• Consumer product companies spend over $230 billion annually ($2,190 per household) on marketing, much of it directed at children and teens.
  • Fifty-three percent of children have their own television in their room.  More than one-fourth of those age two to four have their own television.
  • Children and youth, ages 8 to 21 spend nearly $175 billion a year of their own money.
  • They spend approximately 17 hours a week online and spend $22 billion online.
  • A 1997 study showed children age six to twelve spent more than two and a half hours a week shopping, a full hour more than in 1981.  They spent as much time shopping as reading or going to church, and five times as much as they spend going outside.
  • More children go shopping each week (52%) than read (42%), go to church (26%), play outdoors (17%), or spend time in household conversations (32%).

Parents seeking alternatives to the pressures of excess holiday spending need affirmation and creative ideas for celebrating the holidays in meaningful, affordable ways.  Children and teens can be supported and fortified to withstand the pressure of the marketing machine by attention to relationships–enjoyable time with family and friends–and opportunities for service and sharing with others with greater needs.

Faith communities, school, and play a critical role in providing a counter-balance to the forces of the consumer culture.  We cannot underestimate the role of community in providing a context of satisfying relationships and meaningful activities.  Faith communities and schools offer opportunities for service and generosity that warm the heart and foster empathy in people of all ages.  Whether it be collecting hats, mittens, and jackets to keep people warm through the winter months, serving meals at the soup kitchen, reading to children or visiting house-bound elders, these activities help to connect people and values in positive ways.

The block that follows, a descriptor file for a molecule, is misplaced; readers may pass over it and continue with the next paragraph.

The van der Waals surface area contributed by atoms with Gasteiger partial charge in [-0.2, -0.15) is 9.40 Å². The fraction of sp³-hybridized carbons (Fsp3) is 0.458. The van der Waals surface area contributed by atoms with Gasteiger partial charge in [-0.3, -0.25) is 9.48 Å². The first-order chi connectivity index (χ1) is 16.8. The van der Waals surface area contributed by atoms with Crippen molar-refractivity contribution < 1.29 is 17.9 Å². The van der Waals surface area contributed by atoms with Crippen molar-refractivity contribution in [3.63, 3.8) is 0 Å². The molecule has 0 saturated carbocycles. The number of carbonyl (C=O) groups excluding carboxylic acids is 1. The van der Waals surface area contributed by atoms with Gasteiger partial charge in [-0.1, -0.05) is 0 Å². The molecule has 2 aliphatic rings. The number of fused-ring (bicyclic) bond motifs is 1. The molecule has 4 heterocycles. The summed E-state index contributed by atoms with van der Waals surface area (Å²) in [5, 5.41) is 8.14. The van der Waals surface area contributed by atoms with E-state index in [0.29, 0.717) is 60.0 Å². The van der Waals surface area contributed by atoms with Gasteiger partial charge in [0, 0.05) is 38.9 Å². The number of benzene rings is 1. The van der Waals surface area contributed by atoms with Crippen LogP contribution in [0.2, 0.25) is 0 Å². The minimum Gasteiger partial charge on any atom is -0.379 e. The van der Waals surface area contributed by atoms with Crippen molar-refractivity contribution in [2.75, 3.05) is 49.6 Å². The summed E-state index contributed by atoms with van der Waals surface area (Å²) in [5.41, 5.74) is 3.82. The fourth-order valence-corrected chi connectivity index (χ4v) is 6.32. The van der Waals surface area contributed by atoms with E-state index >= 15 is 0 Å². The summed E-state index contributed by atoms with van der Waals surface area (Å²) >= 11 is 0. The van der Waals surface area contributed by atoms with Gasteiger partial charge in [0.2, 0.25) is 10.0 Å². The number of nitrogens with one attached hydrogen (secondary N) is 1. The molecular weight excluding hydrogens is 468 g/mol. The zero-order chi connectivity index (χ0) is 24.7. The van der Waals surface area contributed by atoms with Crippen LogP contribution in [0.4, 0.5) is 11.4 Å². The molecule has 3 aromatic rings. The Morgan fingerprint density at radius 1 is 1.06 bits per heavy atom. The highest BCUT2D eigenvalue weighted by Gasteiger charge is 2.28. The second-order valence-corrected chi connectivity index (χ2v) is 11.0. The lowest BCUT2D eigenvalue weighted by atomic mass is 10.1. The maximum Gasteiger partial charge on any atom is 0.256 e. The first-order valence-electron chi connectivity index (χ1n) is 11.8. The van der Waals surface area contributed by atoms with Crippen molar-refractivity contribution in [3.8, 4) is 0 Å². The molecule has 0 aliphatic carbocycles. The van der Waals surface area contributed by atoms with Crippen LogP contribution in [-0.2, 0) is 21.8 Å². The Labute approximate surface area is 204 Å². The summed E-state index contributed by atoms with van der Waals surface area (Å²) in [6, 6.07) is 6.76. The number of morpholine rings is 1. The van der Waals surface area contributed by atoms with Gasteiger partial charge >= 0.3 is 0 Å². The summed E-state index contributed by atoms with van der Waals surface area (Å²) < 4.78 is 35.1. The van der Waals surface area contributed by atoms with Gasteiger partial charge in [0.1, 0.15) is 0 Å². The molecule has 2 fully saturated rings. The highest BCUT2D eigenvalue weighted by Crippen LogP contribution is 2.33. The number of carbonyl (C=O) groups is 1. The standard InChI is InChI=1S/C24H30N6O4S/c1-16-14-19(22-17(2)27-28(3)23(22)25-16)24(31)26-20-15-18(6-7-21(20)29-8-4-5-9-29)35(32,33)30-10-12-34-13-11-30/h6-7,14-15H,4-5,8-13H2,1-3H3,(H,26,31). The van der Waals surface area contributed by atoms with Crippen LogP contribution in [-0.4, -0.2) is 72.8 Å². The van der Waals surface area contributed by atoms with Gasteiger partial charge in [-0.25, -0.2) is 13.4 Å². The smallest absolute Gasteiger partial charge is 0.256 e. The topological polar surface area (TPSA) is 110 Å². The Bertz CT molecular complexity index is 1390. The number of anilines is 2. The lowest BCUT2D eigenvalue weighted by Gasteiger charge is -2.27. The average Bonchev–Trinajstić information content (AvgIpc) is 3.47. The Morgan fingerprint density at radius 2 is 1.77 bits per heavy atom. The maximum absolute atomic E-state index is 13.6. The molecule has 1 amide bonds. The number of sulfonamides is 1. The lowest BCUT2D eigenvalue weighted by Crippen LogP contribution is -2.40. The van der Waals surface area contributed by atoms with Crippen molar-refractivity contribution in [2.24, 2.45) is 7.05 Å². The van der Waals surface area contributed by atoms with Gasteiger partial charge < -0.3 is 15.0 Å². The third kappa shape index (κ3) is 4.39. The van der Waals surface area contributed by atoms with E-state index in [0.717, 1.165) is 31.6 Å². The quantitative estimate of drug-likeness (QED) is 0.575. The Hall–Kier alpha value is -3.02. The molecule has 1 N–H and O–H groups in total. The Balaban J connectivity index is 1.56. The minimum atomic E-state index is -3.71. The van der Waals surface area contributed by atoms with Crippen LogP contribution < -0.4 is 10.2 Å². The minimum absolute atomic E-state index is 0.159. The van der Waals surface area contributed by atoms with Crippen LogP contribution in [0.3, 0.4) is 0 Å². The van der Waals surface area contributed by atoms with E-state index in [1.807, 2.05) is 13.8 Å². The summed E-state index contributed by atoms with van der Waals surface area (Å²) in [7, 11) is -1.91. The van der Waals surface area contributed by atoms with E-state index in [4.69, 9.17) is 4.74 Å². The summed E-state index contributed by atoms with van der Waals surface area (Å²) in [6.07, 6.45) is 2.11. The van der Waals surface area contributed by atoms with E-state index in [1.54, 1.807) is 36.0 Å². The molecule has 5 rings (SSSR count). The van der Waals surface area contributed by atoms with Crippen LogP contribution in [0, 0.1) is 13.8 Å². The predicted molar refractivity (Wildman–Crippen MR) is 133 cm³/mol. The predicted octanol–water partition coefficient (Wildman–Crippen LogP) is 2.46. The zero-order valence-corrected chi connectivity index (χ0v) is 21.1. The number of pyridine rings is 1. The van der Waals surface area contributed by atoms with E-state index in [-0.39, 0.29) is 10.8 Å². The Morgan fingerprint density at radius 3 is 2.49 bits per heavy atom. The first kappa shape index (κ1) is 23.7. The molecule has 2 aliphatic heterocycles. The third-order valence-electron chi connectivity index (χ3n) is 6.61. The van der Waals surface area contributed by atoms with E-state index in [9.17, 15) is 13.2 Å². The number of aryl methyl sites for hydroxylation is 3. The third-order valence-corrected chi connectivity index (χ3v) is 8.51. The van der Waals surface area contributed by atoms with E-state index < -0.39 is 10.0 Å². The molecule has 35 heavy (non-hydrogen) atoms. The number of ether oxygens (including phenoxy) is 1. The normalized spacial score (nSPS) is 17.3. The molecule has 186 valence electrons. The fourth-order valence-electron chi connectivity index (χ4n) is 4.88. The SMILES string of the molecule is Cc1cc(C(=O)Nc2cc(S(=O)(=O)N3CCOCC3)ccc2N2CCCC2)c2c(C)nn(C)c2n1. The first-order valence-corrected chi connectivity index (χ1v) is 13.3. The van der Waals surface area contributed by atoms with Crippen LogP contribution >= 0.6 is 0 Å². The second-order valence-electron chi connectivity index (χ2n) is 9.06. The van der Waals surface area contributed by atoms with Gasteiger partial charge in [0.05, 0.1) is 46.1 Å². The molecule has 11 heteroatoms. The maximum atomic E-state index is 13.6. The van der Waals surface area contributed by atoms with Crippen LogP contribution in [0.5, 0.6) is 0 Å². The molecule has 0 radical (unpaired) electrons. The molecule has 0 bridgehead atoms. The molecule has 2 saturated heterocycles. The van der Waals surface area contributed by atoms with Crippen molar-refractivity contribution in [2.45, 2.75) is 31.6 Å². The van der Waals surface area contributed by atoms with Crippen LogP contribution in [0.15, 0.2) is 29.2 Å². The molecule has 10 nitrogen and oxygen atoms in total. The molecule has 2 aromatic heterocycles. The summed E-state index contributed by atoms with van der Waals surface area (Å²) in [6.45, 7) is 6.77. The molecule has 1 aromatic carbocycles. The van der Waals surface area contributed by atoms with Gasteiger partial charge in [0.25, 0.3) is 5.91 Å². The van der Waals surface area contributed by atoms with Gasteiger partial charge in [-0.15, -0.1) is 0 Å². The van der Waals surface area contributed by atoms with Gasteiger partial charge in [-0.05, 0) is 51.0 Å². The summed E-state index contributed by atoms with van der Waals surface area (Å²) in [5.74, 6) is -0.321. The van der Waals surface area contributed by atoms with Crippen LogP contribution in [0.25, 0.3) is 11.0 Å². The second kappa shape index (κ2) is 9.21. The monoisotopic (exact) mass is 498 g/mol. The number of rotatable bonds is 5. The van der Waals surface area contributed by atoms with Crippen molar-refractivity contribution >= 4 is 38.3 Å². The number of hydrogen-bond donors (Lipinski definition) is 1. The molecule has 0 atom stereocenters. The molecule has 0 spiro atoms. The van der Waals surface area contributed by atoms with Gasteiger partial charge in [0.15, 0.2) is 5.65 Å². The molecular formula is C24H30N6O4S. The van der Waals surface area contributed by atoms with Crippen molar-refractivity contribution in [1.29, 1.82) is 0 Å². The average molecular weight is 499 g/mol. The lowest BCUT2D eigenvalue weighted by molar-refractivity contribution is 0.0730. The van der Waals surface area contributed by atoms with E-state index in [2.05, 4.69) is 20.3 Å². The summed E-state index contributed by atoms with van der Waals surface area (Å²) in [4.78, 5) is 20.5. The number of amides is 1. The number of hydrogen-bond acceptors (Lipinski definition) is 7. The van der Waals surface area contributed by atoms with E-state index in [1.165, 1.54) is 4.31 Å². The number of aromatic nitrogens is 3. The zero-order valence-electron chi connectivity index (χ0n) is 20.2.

Another powerful antidote to materialism and the ill effects of the consumer culture is GRATITUDE, simply appreciating what we have and realizing the blessing of sufficiency.  One practice is to take time each day to think of at least one thing for which we are grateful, and to write it down or share it with another person.  For nurturing gratitude in children, we can tell stories and engage them in activities that illustrate aspects of life that precipitate feelings of gratitude.

Sometimes circumstances create obstacles to gratitude:  unemployment, unanticipated car or home repairs, medical crises, depression, substance abuse, and financial hardships.  These are the times when we must go deeper, to search our souls for hope, courage, and the people in life that compel us to stay connected, be resourceful, and survive.  As isolating as life’s challenges can be, we are never truly alone.

For those of us who are active in faith communities, we have the privilege and responsibility to open our hearts and our hands to offer the gift of community to all those who seek it.  We can practice true hospitality by inviting and welcoming newcomers.  We  can focus our energy on giving of ourselves and our resources, inspired by hope that springs from awareness of our abundance, and fortified by the gratitude that comes from being held in the caring arms of community.

Gratitude Circle:  Beliefnet Community:

Books for nurturing gratitude among all ages:

You’ll Thank Me Later – A Guide to Nurturing Gratitude in Our Children (And Why That Matters)  by Annie M Zirkel

Gratitude Soup: Create Your Own by Olivia Rosewood

The first installment of the Atlantic’s Santanomics series by Derek Thompson:

“The Heart of Our Faith” by Galen Guengerich.